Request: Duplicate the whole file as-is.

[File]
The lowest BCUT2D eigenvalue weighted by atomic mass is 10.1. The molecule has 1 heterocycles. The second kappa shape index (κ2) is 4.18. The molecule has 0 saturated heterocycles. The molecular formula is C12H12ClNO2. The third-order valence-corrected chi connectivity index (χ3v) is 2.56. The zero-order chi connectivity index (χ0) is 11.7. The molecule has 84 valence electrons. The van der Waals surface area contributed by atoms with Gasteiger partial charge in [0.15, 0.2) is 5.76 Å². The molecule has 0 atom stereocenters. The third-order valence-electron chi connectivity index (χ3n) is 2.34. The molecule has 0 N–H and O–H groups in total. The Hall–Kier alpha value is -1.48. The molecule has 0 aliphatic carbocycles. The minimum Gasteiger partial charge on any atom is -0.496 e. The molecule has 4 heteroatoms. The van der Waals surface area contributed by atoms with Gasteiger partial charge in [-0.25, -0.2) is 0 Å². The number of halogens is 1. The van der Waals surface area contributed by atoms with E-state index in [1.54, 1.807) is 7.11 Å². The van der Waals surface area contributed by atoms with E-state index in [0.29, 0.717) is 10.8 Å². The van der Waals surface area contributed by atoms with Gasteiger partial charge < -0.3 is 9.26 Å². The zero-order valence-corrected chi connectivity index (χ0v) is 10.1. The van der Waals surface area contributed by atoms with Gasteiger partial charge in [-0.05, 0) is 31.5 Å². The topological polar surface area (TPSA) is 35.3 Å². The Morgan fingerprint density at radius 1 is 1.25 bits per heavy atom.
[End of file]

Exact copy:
The lowest BCUT2D eigenvalue weighted by atomic mass is 10.1. The molecule has 1 heterocycles. The second kappa shape index (κ2) is 4.18. The molecule has 0 saturated heterocycles. The molecular formula is C12H12ClNO2. The third-order valence-corrected chi connectivity index (χ3v) is 2.56. The zero-order chi connectivity index (χ0) is 11.7. The molecule has 84 valence electrons. The van der Waals surface area contributed by atoms with Gasteiger partial charge in [0.15, 0.2) is 5.76 Å². The molecule has 0 atom stereocenters. The third-order valence-electron chi connectivity index (χ3n) is 2.34. The molecule has 0 N–H and O–H groups in total. The Hall–Kier alpha value is -1.48. The molecule has 0 aliphatic carbocycles. The minimum Gasteiger partial charge on any atom is -0.496 e. The molecule has 4 heteroatoms. The van der Waals surface area contributed by atoms with Gasteiger partial charge in [-0.25, -0.2) is 0 Å². The number of halogens is 1. The van der Waals surface area contributed by atoms with E-state index in [1.54, 1.807) is 7.11 Å². The van der Waals surface area contributed by atoms with E-state index in [0.29, 0.717) is 10.8 Å². The van der Waals surface area contributed by atoms with Gasteiger partial charge < -0.3 is 9.26 Å². The zero-order valence-corrected chi connectivity index (χ0v) is 10.1. The van der Waals surface area contributed by atoms with Gasteiger partial charge in [-0.05, 0) is 31.5 Å². The topological polar surface area (TPSA) is 35.3 Å². The Morgan fingerprint density at radius 1 is 1.25 bits per heavy atom.